The brick facade is going up on the new Clay Studio building, now under construction on North American Street in Kensington. The undulating pattern of the exterior masonry, appearing to weave in and around the windows, is a neutral bone color. It is similar to what ceramicists call bisque-fired: the color of clay before it has been glazed with color.
Inside the building, the public spaces will be a vibrant orange, similar to a bowl that has been liner-glazed: the outside is very plain but the interior pops with color.
“It’s really thinking about the vibration of us all coming together as a group,” said executive director Jennifer Martin, who wanted the building design to resemble pottery.
“It talks about what a glaze would look like on a clay piece. And also, I think of it like a glowing kiln. If you were to look into a ceramic kiln, they glow when you’re firing your work,” she said. “I just think it’s a beautiful metaphor for everything that we’re trying to pull off here as an organization.”
After 41 years in a double-wide storefront building on 2nd Street in Old City, the Clay Studio is nearing completion on its new, $14.5 million home in South Kensington, designed by the Philadelphia architectural firm DIGSAU, which will expand the Studio by about 67%, from 21,000 square feet to about 34,000.
The Clay Studio is a ceramics center that began as an artist collective in 1974, now offering artist residencies, curated exhibitions of fine-art ceramics, classes for both professionals and amateurs, and programs for children. It has full-scale production facilities, from basic throwing wheels to computer-assisted firing kilns.
For nearly 30 years – since 1994 – the Clay Studio has operated Claymobile, a portable ceramics operation used daily to bring pottery craft to schools and community centers. But for the last 15 years the two Claymobile vans and equipment have had to be entirely off-site, for lack of space at 47-49 N. 2nd Street.
Martin said the organization has outgrown its current building.
“We have schools where we run classes and workshops, and those classes have been at capacity and sold out now for five years. We have a double-digit waiting list,” she said. “Which is a great problem to have, but we really didn’t have enough space to offer the types of classes that we wanted to have, and have the space for new students to be able to come in and experience clay.”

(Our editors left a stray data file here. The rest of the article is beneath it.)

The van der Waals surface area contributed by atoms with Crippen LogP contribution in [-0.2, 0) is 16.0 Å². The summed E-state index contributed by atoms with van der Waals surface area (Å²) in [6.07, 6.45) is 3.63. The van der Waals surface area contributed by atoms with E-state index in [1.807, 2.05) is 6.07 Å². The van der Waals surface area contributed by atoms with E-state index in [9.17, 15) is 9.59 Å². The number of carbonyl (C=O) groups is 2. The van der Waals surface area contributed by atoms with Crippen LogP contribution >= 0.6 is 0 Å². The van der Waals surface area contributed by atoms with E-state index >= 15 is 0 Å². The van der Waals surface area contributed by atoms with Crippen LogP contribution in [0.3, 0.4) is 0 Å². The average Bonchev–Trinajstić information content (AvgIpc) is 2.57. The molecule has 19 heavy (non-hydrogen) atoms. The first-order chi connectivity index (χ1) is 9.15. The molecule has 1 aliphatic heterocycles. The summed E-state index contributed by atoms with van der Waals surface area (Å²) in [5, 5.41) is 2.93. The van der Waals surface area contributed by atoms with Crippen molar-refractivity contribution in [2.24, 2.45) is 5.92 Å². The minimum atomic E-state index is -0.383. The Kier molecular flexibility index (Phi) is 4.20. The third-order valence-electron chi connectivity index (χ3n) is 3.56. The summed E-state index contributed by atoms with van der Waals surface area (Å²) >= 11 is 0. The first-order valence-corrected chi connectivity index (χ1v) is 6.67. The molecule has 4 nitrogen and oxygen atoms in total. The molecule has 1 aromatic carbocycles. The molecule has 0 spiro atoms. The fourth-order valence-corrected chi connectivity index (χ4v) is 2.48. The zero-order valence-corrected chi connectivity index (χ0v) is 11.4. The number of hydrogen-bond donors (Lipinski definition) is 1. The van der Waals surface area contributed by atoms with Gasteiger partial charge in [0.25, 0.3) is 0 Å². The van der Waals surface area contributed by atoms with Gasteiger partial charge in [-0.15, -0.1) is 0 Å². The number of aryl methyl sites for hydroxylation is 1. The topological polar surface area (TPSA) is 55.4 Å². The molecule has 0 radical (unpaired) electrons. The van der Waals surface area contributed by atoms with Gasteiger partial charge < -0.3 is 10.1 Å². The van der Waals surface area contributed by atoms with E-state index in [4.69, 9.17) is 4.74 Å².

Martin says the increased square footage will “right-size” the Clay Studio, not so much an expansion but rather allowing the organization to operate properly at the size it is now.
So, for example, clean rooms for designing and drawing won’t be mixed with wet rooms with messy clay all over the place. The Claymobiles will have their own garage and storage space under the same roof. Staff will not have to push aside pottery equipment to make room for a lecture or symposium.
A major element of the new building is to foster deeper community connections, in particular with its immediate neighbors in South Kensington. As part of the design process, the Clay Studio created a neighborhood advisory committee to weigh in on how the building should be built.
“The current users of our building and our new neighbors all got around the table and talked about how we could lay things out,” said Martin. “Flow is important. How people exchange ideas and interact and come together and then go apart and create – all of these things were considered when we were building these different spaces for our artists and for our neighbors.”
There will be a 4th floor open-air roof deck, a ground-floor covered pavilion, and a community room wired for technology all for events, lectures, and symposia. Adjacent to the sidewalk on North American Street are large windows that can be completely opened into a demonstration room with wide-screen monitors, so passersby can see for themselves what is happening inside.
The exhibition that will launch the new building in April, Making Place Matter, is intended to act as a declaration of the Clay Studio’s commitment to its new neighborhood. The show will include work by three artists, all of whom consider their native heritage from afar: the Peruvian artist living in Kensington Kukuli Velarde, an Egyptian artist living in North Carolina Ibrahim Said, and Massachusetts-based Molly Hatch whose art often draws from her British heritage.
The exhibition will address “complex meanings of place,” according to a statement. “Making Place Matter” will be made in consultation with an Exhibition Council created by the Clay Studio, that includes 15 Kensington neighbors.
As the “new kid on the block,” Martin does not want to take the neighborhood for granted.
“You don’t want to ever assume that a neighborhood needs you. We want to be welcoming for the neighborhood and we’ve started that legwork and groundwork for the past three to five years,” said Martin. “We will continue having those conversations about, what does a community mean? What does place mean? What is a good partner?”
The new neighborhood the Clay Studio finds itself in has been undergoing tremendous change, as parts of Kensington experience rapid gentrification. That corridor of North American Street is becoming dense with artists and artisans, with the studios of the Crane Arts Building directly across the street, and just up the street is the NextFab fabrication “maker space.”
Saturdays just got more interesting.